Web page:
Advertisement

1,000-Hour Employees Must Receive Pension Credit

Question: I understand there is a law requiring employers to reclassify part-time employees who work more then 1,000 hours a year. Is this correct? Will part-time workers be made full time or just be given similar benefits?

--J.C., Rancho Santa Margarita

Answer: You are referring to a requirement in the federal Employee Retirement Income Security Act that says an employer must normally credit any employee who works at least 1,000 hours with a year toward eligibility for pension benefits. The law does not require any changes in an employee’s status.

--Calvin House, attorney, Fulbright & Jaworski L.L.P., adjunct professor, Western State University College of Law

Advertisement

*

Question: When sick time is accrued during the year, is it legal for the company to take back unused time at the end of the year?

--D.Y., Costa Mesa

Answer: Sick time and sick time pay is a matter of contract between an employer and employee. Accordingly, there are many possible provisions that are perfectly permissible.

Advertisement

If an employer has a traditional sick leave pay policy in which sick pay is contingent on sickness only, many plans stipulate that the unused sick leave balance at year’s end is lost and a worker begins a new accrual rate for the following year.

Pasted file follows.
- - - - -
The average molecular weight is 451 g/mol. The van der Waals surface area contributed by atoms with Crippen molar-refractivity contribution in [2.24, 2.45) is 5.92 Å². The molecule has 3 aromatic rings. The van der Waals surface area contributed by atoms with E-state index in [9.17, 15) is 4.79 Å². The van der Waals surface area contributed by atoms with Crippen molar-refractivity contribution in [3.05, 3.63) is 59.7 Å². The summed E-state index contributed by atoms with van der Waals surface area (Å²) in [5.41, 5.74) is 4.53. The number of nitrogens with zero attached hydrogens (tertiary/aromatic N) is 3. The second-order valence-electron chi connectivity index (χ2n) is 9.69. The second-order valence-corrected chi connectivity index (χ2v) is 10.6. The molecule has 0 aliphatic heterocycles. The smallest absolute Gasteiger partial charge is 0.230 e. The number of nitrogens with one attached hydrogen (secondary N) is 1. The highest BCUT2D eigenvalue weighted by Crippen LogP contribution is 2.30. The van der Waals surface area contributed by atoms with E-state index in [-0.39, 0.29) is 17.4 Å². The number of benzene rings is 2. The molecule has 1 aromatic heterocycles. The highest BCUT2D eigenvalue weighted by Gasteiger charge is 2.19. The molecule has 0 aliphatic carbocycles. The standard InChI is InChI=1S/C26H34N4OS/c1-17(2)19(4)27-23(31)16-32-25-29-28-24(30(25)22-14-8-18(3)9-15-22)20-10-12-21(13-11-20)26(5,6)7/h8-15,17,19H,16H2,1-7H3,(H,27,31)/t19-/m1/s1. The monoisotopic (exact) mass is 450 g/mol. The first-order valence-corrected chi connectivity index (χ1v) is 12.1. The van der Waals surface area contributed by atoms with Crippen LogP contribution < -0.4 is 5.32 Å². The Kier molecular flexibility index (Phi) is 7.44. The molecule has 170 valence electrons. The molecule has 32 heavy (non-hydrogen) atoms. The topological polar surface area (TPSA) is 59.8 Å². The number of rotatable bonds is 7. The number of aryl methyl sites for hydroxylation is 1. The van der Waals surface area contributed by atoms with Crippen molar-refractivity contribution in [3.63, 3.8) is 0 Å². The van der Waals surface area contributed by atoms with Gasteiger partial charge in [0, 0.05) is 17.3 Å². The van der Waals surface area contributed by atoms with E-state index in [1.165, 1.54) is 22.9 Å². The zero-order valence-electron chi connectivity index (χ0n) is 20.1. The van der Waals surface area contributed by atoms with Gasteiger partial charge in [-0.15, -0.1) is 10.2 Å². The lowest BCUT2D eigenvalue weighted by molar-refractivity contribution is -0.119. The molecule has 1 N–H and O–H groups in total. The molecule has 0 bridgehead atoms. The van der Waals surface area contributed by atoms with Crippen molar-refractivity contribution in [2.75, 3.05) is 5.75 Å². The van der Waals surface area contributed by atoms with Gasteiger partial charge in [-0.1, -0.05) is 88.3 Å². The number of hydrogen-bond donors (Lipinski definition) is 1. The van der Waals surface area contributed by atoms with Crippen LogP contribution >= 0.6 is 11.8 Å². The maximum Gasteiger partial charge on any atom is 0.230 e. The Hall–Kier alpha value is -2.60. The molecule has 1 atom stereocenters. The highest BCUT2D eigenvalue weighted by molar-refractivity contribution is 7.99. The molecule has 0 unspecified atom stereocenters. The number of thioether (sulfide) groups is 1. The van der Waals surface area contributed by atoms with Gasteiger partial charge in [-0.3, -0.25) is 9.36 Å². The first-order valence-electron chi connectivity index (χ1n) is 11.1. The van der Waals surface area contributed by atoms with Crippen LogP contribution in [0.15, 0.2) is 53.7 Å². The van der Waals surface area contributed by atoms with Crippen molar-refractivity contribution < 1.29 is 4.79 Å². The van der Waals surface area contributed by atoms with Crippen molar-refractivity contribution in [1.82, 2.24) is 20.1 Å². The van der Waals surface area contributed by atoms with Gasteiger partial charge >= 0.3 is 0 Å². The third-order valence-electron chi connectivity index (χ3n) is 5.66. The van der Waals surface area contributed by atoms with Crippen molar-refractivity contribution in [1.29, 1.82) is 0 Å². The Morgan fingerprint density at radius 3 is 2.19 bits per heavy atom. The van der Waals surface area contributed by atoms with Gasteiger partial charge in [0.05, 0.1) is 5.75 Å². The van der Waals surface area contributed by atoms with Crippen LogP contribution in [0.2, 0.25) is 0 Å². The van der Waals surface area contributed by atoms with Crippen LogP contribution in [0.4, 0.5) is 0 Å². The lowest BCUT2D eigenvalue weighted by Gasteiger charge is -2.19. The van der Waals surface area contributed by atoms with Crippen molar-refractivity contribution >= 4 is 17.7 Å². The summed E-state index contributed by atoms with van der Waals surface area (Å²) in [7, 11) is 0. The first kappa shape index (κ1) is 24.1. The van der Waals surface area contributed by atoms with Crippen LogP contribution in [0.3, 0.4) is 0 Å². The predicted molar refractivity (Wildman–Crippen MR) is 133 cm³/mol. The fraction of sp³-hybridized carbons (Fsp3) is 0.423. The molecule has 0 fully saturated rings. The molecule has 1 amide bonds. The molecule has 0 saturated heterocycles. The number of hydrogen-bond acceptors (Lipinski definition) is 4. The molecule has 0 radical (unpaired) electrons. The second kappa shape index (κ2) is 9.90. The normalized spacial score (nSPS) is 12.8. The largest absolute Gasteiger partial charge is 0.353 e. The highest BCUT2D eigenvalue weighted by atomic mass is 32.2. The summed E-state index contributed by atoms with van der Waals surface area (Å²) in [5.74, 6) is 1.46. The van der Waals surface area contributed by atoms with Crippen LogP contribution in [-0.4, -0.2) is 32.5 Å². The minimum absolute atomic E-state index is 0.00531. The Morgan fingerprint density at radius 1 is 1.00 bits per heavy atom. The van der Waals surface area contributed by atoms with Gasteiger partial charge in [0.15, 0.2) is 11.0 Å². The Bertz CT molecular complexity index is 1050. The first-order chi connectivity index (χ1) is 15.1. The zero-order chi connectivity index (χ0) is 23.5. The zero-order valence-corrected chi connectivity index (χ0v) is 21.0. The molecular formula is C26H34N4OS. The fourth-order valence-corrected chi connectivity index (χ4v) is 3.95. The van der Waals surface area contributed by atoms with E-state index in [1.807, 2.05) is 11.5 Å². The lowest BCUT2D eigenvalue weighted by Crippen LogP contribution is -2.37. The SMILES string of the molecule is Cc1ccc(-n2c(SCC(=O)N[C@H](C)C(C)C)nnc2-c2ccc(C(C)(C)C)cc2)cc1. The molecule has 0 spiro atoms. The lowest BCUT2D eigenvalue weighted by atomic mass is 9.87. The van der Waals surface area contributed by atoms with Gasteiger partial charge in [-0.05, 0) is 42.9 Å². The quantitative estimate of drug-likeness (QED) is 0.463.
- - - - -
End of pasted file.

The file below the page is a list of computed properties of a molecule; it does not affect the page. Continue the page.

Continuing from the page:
There are indeed certain situations, however, when an employer has a plan that grants a certain number of “paid days off,” which can be used for any purpose, including sick leave and/or vacation and cannot be “lost” at the end of the year.

Indeed, there are also both state and federal regulations regarding docking the salary of an “exempt” employee.

If you are an hourly employee and fall within a traditional sick leave policy, the practice of the company to take back unused time at the end of the year is permitted.

Advertisement

--Elizabeth Winfree-Lydon, senior staff consultant, The Employers Group


Advertisement